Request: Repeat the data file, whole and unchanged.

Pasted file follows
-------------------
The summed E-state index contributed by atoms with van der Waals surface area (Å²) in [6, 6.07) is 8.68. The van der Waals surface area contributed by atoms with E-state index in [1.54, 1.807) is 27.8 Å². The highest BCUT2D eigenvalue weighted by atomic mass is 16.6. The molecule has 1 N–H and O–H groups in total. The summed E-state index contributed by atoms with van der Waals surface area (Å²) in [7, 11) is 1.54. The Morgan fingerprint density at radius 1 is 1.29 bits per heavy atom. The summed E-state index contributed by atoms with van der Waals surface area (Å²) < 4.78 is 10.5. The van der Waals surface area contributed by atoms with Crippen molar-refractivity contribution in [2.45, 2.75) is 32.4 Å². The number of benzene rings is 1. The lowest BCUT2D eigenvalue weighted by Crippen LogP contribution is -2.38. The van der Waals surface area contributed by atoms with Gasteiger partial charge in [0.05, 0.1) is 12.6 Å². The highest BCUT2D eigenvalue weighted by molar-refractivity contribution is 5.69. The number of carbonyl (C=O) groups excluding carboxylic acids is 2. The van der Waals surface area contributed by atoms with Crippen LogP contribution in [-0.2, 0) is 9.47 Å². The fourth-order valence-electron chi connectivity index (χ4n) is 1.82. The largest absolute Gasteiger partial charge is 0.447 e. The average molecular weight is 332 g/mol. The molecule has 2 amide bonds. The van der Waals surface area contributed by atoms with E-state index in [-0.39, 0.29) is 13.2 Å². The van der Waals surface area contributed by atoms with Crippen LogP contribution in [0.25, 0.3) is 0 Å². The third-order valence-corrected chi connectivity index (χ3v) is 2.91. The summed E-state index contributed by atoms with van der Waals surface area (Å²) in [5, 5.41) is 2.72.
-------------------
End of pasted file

The summed E-state index contributed by atoms with van der Waals surface area (Å²) in [6, 6.07) is 8.68. The van der Waals surface area contributed by atoms with E-state index in [1.54, 1.807) is 27.8 Å². The highest BCUT2D eigenvalue weighted by atomic mass is 16.6. The molecule has 1 N–H and O–H groups in total. The summed E-state index contributed by atoms with van der Waals surface area (Å²) in [7, 11) is 1.54. The Morgan fingerprint density at radius 1 is 1.29 bits per heavy atom. The summed E-state index contributed by atoms with van der Waals surface area (Å²) < 4.78 is 10.5. The van der Waals surface area contributed by atoms with Crippen molar-refractivity contribution in [2.45, 2.75) is 32.4 Å². The number of benzene rings is 1. The lowest BCUT2D eigenvalue weighted by Crippen LogP contribution is -2.38. The van der Waals surface area contributed by atoms with Gasteiger partial charge in [0.05, 0.1) is 12.6 Å². The highest BCUT2D eigenvalue weighted by molar-refractivity contribution is 5.69. The number of carbonyl (C=O) groups excluding carboxylic acids is 2. The van der Waals surface area contributed by atoms with Crippen LogP contribution in [-0.2, 0) is 9.47 Å². The fourth-order valence-electron chi connectivity index (χ4n) is 1.82. The largest absolute Gasteiger partial charge is 0.447 e. The average molecular weight is 332 g/mol. The molecule has 2 amide bonds. The van der Waals surface area contributed by atoms with E-state index in [-0.39, 0.29) is 13.2 Å². The van der Waals surface area contributed by atoms with Crippen LogP contribution in [0.25, 0.3) is 0 Å². The third-order valence-corrected chi connectivity index (χ3v) is 2.91. The summed E-state index contributed by atoms with van der Waals surface area (Å²) in [5, 5.41) is 2.72.